In the two larger of these studies, some three-quarters of patients retained clinically significant reductions in anxiety and depression at six months after dosing. In comparison, these results far exceed those obtained through a study on psilocybin for treatment-resistant depression at the same time frame post experience.

Following on from the NYU study, 15 of the 16 surviving participants were interviewed two more times, three and 4.5 years after their single psilocybin session. Reductions in depression, anxiety, hopelessness, demoralization and death anxiety were sustained at both points.

At the second follow-up point in the study the overwhelming majority of participants met criteria for clinically-significant, anti-depressant and anti-anxiety effects, attributing numerous positive life changes to the experience, and rating it among the most personally meaningful and spiritually significant of their lives. This is an unprecedented finding in the field of psychiatry.

So what now for psychedelics and palliative care?

Despite its prevalence, existential anxiety is not yet a recognized condition: in the psychiatric textbooks it is relegated to the status of a curious subtype of depression. While psilocybin therapy for ‘Major Depressive Disorder’ and ‘Treatment Resistant Depression’ have received ‘Breakthrough Therapy’ status in the US - partially easing the draconian restrictions on research with psilocybin - the ambiguous status of existential anxiety means that clinicians are forced to move much more slowly in exploring this potentially invaluable option.

Nonetheless, interest is growing. In Melbourne, for example, the first psychedelic research trial in Australia is underway to investigate psilocybin in the treatment of existential anxiety, while a group of clinicians in British Columbia, Canada, have joined forces under the label of ‘TheraPsil,’ with the intention of making psilocybin-assisted psychotherapy available to people in need. Further plans are in the pipeline in the US, which if successful will mean that psilocybin will be medically recognised, allowing for its prescription in the formal healthcare system.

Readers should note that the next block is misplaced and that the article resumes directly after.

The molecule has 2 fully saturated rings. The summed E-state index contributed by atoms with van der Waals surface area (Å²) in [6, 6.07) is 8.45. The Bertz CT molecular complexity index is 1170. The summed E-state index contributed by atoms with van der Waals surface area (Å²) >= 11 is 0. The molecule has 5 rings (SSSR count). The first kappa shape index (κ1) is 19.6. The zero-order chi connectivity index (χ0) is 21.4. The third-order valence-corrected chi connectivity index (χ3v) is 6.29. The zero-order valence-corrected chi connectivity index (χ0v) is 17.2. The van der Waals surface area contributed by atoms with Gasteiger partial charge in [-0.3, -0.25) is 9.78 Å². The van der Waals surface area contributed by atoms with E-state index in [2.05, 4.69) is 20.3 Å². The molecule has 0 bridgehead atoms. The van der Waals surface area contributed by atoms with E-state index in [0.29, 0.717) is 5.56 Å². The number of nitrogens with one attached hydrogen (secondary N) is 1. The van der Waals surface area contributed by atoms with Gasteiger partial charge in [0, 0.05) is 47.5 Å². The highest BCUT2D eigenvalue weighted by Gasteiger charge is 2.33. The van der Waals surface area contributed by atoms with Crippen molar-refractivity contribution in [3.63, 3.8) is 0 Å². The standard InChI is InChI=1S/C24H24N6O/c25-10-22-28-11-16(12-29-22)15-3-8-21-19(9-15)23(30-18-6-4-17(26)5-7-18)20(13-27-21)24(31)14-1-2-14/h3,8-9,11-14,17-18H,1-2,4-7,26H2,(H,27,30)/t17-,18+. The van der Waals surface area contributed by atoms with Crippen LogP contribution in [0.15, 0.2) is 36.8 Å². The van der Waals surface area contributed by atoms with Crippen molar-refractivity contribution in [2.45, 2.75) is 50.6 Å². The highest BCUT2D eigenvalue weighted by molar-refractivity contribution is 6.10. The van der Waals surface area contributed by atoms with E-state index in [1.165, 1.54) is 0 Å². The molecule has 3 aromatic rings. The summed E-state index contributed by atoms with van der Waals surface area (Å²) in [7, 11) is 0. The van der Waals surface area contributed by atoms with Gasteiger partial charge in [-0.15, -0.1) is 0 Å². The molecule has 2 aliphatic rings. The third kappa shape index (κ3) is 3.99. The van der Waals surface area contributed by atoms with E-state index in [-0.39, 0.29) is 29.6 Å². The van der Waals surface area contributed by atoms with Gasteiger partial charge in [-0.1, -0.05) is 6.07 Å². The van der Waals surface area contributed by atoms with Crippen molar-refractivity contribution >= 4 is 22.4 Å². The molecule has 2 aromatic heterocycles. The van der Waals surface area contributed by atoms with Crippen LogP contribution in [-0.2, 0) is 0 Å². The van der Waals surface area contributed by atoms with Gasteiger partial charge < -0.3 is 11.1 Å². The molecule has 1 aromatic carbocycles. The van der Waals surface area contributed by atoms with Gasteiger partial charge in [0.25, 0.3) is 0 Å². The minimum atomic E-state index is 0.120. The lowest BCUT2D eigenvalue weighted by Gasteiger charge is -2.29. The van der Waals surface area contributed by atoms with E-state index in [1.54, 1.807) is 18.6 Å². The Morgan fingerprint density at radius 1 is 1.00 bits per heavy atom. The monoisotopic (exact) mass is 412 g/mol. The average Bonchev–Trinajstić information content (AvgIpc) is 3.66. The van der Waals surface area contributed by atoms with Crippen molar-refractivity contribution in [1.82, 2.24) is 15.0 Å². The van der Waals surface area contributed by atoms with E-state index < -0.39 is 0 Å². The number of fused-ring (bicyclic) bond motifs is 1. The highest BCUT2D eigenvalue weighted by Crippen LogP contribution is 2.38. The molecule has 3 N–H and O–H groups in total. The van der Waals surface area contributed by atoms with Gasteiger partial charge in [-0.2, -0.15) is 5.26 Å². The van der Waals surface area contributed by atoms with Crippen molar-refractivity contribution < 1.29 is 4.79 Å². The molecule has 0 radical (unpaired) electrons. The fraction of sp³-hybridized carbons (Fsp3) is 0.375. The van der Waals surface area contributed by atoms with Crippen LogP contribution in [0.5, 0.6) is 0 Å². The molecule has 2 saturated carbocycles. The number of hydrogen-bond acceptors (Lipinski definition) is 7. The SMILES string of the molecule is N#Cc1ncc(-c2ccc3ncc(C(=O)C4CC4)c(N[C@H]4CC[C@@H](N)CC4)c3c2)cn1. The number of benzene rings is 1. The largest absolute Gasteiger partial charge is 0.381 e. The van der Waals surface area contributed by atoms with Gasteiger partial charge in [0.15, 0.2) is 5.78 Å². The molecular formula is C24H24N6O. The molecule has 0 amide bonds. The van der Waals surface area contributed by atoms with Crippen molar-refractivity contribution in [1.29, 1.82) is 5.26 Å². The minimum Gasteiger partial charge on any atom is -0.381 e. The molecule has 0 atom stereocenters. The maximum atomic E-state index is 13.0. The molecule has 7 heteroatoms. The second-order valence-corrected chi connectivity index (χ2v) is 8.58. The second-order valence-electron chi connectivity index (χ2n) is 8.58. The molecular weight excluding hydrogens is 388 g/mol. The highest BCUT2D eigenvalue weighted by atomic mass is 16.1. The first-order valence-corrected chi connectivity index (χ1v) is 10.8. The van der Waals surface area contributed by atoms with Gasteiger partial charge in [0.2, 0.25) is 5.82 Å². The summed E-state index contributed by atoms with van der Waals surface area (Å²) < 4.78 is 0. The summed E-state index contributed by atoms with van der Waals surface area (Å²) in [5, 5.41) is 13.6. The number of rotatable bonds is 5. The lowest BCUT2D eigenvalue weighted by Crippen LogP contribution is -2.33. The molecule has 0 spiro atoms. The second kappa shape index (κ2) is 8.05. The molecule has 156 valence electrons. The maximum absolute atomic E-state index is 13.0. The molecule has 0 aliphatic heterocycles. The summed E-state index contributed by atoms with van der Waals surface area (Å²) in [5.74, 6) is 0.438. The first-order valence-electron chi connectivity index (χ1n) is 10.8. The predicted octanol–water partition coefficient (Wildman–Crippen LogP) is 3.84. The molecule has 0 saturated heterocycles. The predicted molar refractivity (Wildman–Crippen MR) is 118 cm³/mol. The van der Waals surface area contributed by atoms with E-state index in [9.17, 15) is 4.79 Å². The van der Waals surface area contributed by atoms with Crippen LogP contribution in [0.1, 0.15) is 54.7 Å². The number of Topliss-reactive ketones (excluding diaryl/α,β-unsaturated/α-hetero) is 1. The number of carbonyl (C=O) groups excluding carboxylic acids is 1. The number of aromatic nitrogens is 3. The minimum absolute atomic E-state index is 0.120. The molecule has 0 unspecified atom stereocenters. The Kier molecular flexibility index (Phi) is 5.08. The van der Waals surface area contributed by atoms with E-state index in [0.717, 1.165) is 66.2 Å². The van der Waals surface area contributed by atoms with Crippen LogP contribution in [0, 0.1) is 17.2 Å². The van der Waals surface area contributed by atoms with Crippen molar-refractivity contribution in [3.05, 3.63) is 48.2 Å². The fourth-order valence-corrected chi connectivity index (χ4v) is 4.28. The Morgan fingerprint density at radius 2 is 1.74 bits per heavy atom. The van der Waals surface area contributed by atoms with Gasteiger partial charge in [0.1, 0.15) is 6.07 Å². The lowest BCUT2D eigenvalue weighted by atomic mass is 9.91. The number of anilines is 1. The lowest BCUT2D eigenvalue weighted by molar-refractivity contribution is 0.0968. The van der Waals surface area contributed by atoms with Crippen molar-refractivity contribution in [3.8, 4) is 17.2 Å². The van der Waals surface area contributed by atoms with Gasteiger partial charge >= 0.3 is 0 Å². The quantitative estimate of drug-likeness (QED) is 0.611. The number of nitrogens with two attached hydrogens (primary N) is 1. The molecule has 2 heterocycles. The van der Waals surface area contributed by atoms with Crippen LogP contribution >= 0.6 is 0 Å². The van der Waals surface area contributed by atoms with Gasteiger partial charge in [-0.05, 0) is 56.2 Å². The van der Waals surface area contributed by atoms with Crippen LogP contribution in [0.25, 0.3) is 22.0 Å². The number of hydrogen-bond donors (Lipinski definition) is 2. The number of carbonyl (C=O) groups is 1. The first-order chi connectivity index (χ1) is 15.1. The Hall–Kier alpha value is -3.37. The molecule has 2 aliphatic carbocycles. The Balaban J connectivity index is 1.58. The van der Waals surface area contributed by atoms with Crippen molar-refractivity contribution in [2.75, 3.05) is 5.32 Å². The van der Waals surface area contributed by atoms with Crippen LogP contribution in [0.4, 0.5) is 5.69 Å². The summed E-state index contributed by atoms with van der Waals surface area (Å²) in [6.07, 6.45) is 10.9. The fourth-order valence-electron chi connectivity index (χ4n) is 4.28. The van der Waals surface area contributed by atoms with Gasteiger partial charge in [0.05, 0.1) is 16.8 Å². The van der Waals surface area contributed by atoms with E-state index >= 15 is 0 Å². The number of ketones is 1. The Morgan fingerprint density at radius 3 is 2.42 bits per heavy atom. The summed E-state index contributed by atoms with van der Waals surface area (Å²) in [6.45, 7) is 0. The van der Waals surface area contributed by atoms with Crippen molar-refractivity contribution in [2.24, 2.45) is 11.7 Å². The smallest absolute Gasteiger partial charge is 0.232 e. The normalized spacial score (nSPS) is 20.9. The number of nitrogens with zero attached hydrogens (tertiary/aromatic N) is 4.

Our collective sense of death denial means that palliative care does not receive the attention and funding it deserves, which in turn limits our ability to help those facing the end of their lives with dignity, and without fear. A radical change is urgently needed in the way we view, talk and cope with death and dying.

Whilst we must be careful not to overestimate their potential, psychedelics could offer just such a paradigm shift. As the Natural Death Handbook implores of its readers:

"to civilize death, to bring it home and make it no longer a source of dread, is one of the great challenges of the age. Gradually, dying may come to hold again the place it used to occupy in the midst of life: not a terror, but a mystery so deep that man would no more wish to cheat himself of it than to cheat himself of life."

We know that psychedelic therapy can be a vehicle for deep transformation in individuals. It may well do the same for society as a whole.